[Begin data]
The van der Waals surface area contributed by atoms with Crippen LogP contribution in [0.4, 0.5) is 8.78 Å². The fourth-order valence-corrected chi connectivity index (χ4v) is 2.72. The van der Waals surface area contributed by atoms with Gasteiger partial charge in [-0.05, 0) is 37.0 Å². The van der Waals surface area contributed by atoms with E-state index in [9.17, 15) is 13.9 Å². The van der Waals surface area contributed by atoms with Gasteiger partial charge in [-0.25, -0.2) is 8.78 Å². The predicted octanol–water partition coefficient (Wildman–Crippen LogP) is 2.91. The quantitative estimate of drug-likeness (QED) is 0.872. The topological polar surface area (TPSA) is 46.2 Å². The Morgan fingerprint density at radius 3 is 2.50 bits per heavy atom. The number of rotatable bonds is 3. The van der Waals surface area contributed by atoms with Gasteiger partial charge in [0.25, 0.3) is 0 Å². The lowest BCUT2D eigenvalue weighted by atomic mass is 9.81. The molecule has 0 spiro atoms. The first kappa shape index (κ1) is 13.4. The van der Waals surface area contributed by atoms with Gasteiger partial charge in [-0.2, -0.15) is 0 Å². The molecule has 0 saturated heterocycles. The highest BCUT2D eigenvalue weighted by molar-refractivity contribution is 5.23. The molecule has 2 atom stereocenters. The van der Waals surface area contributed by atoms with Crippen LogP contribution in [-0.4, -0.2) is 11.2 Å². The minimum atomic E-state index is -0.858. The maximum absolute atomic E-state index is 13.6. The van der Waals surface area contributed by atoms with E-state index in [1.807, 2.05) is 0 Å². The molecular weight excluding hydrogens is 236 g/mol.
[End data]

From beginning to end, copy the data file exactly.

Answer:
The van der Waals surface area contributed by atoms with Crippen LogP contribution in [0.4, 0.5) is 8.78 Å². The fourth-order valence-corrected chi connectivity index (χ4v) is 2.72. The van der Waals surface area contributed by atoms with Gasteiger partial charge in [-0.05, 0) is 37.0 Å². The van der Waals surface area contributed by atoms with E-state index in [9.17, 15) is 13.9 Å². The van der Waals surface area contributed by atoms with Gasteiger partial charge in [-0.25, -0.2) is 8.78 Å². The predicted octanol–water partition coefficient (Wildman–Crippen LogP) is 2.91. The quantitative estimate of drug-likeness (QED) is 0.872. The topological polar surface area (TPSA) is 46.2 Å². The Morgan fingerprint density at radius 3 is 2.50 bits per heavy atom. The number of rotatable bonds is 3. The van der Waals surface area contributed by atoms with Gasteiger partial charge in [0.25, 0.3) is 0 Å². The lowest BCUT2D eigenvalue weighted by atomic mass is 9.81. The molecule has 0 spiro atoms. The first kappa shape index (κ1) is 13.4. The van der Waals surface area contributed by atoms with Gasteiger partial charge in [-0.2, -0.15) is 0 Å². The molecule has 0 saturated heterocycles. The highest BCUT2D eigenvalue weighted by molar-refractivity contribution is 5.23. The molecule has 2 atom stereocenters. The van der Waals surface area contributed by atoms with Crippen LogP contribution in [-0.4, -0.2) is 11.2 Å². The minimum atomic E-state index is -0.858. The maximum absolute atomic E-state index is 13.6. The van der Waals surface area contributed by atoms with E-state index in [1.807, 2.05) is 0 Å². The molecular weight excluding hydrogens is 236 g/mol.